Courtesy of Myles Aronowitz/Netflix.

Pablo Escobar, <em>Narcos</em>

Pablo Escobar, Narcos

Sometimes a show’s greatest villain can also be its star. Pablo Escobar (played by Wagner Moura) on Narcos is just that, and is based on the real life drug lord who got rich by peddling cocaine in Colombia, leaving a trail of blood and terror in his wake.

By Daniel Daza/Netflix/Everett Collection.

Count Olaf, <em>A Series of Unfortunate Events</em>

Count Olaf, A Series of Unfortunate Events

There are few things more villainous than committing yourself to a lifetime mission of killing children. Alas, that’s Olaf’s (played by Neil Patrick Harris) lot in life, a commitment that constantly requires him to take his cartoonish villainy to the next level, constantly disguising himself so he can finally rid the world of those damn Baudelaire orphans.

Courtesy of Joe Lederer/Netflix.

Reverend Richard Wayne Gary Wayne, <em>Unbreakable Kimmy Schmidt</em>

Reverend Richard Wayne Gary Wayne, Unbreakable Kimmy Schmidt

Unbreakable Kimmy Schmidt may be a comedy, but it still has one of the most twisted plot lines around, thanks to the Reverend (played by Jon Hamm). He trapped Kimmy and three other women in a bunker for 15 years, forcing Kimmy to marry him and tricking all the women into thinking the world was on the verge of an apocalypse.

Courtesy of Eric Liebowitz/Netflix.

Cottonmouth, <em>Luke Cage</em>

Cottonmouth, Luke Cage

He may be seductive, but he’s also a snake. Cottonmouth (played by Mahershala Ali) was one of the more ruthless overlords of Harlem, a man with a perilously short temper and an unquenchable thirst for the total destruction of his enemies.

Courtesy of Myles Aronowitz/Netflix.

The Demogorgon, <em>Stranger Things</em>

The Demogorgon, Stranger Things

Dr. Martin Brenner, Eleven’s evil father, might seem like the obvious villain on this show. And don’t get us wrong, he’s definitely a villain . . . but, when push comes to shove you have to admit you would rather be up against him than the Demogorgon (played by a suited up Mark Steger), the horrifying demon-like creature who lives in the Upside-Down and feasts on both fear and flesh.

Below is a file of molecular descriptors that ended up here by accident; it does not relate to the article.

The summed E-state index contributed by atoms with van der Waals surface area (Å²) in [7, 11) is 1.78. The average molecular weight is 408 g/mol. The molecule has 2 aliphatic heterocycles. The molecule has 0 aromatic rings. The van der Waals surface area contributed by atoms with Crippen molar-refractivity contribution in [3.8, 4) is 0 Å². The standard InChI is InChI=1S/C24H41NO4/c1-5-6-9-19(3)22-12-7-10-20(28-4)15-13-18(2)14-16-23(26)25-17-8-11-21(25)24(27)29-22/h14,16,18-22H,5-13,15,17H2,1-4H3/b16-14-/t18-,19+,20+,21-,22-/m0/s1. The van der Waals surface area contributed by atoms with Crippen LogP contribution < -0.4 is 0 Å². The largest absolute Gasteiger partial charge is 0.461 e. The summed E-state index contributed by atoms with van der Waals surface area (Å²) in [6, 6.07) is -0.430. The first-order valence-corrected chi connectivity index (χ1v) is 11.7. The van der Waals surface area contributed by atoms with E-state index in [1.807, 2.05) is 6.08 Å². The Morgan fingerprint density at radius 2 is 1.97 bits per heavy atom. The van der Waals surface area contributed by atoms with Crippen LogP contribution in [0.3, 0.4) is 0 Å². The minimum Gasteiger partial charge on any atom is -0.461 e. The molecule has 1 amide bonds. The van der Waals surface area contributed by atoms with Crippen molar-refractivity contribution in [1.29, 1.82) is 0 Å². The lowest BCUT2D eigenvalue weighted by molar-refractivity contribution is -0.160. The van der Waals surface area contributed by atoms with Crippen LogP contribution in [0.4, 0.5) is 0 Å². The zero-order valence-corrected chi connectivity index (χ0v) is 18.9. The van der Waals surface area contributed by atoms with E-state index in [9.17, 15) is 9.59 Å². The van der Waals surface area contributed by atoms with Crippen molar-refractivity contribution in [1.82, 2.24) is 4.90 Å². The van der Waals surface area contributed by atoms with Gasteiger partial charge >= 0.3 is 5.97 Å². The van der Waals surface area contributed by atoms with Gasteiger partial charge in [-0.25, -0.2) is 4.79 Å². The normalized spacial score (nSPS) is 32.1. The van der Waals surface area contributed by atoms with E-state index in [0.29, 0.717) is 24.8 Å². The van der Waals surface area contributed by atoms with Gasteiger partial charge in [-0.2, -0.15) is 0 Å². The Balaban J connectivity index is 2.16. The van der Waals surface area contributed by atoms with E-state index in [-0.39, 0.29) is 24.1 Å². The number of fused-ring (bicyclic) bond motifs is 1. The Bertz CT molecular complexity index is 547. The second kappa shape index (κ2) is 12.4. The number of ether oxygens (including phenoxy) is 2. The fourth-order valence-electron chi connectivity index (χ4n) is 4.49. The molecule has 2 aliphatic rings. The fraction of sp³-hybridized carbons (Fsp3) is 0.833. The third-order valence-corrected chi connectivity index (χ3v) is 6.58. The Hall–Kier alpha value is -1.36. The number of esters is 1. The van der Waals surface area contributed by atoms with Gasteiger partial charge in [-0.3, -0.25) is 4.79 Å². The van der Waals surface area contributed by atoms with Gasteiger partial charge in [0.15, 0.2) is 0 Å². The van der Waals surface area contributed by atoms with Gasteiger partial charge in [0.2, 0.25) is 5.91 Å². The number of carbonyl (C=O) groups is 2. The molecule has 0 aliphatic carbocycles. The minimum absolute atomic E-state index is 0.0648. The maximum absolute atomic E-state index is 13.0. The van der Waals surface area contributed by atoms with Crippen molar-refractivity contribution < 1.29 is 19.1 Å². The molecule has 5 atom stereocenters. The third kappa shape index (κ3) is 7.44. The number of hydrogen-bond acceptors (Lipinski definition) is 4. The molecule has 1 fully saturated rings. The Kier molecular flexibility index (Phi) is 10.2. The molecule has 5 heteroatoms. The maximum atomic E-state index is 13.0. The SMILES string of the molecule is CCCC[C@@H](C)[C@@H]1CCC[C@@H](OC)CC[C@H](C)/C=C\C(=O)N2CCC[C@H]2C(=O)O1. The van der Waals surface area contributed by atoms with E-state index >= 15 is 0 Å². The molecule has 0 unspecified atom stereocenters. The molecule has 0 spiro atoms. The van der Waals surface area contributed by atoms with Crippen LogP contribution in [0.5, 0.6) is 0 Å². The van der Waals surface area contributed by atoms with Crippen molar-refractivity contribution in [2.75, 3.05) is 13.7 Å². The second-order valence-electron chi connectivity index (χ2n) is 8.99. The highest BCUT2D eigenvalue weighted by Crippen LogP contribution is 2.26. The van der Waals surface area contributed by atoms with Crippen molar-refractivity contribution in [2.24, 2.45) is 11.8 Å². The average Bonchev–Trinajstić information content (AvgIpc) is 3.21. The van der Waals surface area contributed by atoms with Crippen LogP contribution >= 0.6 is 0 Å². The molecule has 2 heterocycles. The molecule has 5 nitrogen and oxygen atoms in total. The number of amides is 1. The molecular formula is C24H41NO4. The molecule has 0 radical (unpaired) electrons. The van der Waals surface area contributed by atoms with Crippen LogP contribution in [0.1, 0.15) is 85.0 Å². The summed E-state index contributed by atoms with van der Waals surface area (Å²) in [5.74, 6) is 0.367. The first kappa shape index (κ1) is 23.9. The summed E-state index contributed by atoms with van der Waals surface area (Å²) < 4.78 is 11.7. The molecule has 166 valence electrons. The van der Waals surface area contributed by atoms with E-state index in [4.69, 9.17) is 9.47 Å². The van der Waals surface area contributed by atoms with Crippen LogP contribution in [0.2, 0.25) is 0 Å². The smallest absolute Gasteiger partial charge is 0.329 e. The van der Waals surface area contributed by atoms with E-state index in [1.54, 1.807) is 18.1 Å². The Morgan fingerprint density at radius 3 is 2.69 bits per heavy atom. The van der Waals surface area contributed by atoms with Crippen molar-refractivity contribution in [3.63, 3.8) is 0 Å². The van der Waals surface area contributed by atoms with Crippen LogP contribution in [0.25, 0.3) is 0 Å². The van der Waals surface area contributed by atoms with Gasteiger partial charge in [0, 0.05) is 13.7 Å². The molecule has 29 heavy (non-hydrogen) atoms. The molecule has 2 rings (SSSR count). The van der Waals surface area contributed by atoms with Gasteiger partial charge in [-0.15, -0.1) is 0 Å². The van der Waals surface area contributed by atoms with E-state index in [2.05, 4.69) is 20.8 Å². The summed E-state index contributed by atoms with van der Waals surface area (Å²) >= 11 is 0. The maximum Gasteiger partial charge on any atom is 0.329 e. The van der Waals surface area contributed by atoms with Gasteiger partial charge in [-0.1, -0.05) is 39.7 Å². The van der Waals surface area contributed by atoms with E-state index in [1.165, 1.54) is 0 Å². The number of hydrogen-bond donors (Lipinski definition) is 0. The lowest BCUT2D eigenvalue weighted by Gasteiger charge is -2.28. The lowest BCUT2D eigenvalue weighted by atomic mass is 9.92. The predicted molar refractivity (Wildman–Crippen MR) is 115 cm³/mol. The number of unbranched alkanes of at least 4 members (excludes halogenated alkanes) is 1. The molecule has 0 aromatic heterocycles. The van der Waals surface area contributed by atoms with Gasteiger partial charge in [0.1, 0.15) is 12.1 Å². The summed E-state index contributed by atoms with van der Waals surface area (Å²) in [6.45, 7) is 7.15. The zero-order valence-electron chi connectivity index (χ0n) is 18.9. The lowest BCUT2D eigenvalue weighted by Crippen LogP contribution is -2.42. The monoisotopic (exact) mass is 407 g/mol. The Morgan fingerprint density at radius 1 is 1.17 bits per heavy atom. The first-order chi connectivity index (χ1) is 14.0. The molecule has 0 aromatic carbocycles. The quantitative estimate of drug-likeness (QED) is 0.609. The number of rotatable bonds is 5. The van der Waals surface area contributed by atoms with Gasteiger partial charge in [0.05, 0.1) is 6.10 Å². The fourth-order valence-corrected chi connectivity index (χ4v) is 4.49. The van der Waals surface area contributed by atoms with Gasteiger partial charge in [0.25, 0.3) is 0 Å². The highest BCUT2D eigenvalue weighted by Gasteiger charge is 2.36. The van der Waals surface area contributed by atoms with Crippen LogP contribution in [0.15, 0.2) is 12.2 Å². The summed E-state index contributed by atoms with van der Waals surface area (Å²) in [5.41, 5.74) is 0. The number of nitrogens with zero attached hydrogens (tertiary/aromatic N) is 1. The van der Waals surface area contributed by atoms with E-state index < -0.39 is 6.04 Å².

Courtesy of Netflix.

Dr. Hunter Aloysius, <em>The OA</em>

Dr. Hunter Aloysius, The OA

He was a villain who swore he was doing work in the name of a greater good. Aloysius (Jason Isaacs) trapped literal angels in his basement for years so he could conduct scientific experiments on them—experiments that included killing them over and over and wiping their memories so they couldn’t remember what he did to them.

Courtesy of JoJo Whilden/Netflix.

Bryce, <em>13 Reasons Why</em>

Bryce, 13 Reasons Why

From Hannah’s perspective, technically everyone who got a tape is a villain of sorts. However, none were more insidious than Bryce (Justin Prentice), the jock who was not only your typical high school bully, but also later revealed to be a serial rapist.

By Beth Dubber/Netflix.

Rory Gilmore, the <em>Gilmore Girls</em> revival

Rory Gilmore, the Gilmore Girls revival

We’re only kind of kidding. Sure, Rory (Alexis Bledel) was the precocious protagonist of the original series, but the all grown up version in Netflix’s revival is a bit of a narcissistic mess, consistently messing up career opportunities, sleeping with her married ex-boyfriend (although it takes two to play, Logan, you flawed, filthy rich philanderer) while straight up forgetting her actual boyfriend—poor Paul.

Courtesy of Saeed Adyani/Netflix.



Source link

?
WP Twitter Auto Publish Powered By : XYZScripts.com